Authors: Acen Winnie August 8, 2022
Clinical studies on multiple COVID-19 vaccines have disregarded effects of vaccines on women’s menstruation.
There were countless complaints to doctors about related symptoms soon after immunizations were made available to the general population. Many women became aware of heavier-than-normal periods.
The authors of a recent survey on the subject that was published in the journal Science Advances wrote that, initially, some practitioners were dismissive. According to authors, “in media coverage, medical professionals and public health specialists raced to argue that there was ‘no biological mechanism’ or ‘no data’ to indicate a connection between vaccination delivery and menstruation abnormalities.”
Experts thus concluded that these changes were more likely the outcome of “stress“. However, such side effects are not unheard of, as irregular menstruation has occasionally been linked to typhoid, Hepatitis B, and HPV vaccines.
In April 2021, researchers began surveying vaccinated women to attain a better understanding of implications of the COVID-19 vaccine on menstruation. There were over 39,000 responses. Of these individuals who offered responses, 91 percent identified as women while the remaining nine percent were gender nonconforming.
Based on survey results, 44 percent of these individuals with regular menstruation cycles reported seeing no changes, while 41 percent reported an increase in their menstruation flow after having received the vaccination.
Amongst those with an irregular cycle, breakthrough bleeding was reported by: 71 percent of those using long-acting reversible contraceptives; 39 percent of those using gender-affirming hormones; and 66 percent of postmenopausal adults.
Study Based On Self Reported Experiences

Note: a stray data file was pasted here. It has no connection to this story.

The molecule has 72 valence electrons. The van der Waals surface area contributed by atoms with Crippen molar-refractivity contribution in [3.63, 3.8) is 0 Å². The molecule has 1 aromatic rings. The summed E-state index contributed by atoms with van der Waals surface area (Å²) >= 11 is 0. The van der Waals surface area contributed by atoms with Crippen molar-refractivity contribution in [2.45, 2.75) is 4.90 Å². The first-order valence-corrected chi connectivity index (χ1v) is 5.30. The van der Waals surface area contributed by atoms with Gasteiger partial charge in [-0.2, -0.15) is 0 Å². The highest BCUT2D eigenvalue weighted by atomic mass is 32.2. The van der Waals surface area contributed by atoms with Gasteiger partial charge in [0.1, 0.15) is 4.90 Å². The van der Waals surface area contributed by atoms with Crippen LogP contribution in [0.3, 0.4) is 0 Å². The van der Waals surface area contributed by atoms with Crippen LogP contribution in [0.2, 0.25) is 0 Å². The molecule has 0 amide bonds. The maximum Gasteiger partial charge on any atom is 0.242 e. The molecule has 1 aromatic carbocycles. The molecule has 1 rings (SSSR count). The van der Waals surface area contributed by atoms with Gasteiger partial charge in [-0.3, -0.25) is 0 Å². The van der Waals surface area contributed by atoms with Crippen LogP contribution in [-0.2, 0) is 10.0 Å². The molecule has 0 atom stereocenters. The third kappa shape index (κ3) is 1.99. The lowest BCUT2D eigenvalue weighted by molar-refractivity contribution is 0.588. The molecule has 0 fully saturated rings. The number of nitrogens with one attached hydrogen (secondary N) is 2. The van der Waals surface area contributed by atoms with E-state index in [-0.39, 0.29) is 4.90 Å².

A heavier flow after immunization was more likely to be reported by older adults, non-white or Hispanic/Latinx respondents, and those who experienced a fever or weariness after receiving the COVID-19 vaccine. Those with endometriosis, menorrhagia, or fibroids also reported heavier menstrual flows.
The study relied on self-reported experiences. Of course, such studies can be challenging; thus, it is too soon for researchers to draw any inferences about what findings might signify. Menstruating women, for instance, might have been more inclined to reply to the poll.
Researchers are unable to conclusively state that the vaccine was the source of these changes, or, if it was, how or why the vaccine might have affected menstrual cycles.
One theory is that menstrual changes may be the result of immune system reactions to the vaccine. According to the study, “generally, variations in menstrual bleeding are not unusual or harmful, but attention to these experiences is vital [in order] to develop confidence in medicine.”
In a press statement, co-author Katharine Lee, a professor of anthropology at Tulane University, stated, that “we anticipate that for most people,…changes related to COVID-19 vaccination are short-term. We recommend anyone who is concerned to contact their doctor for additional care.”
Experts maintain that obtaining the vaccine is one of the most reliable methods in avoiding severe COVID-19 related illness, which can lead to hospitalization, long-term COVID, and even death.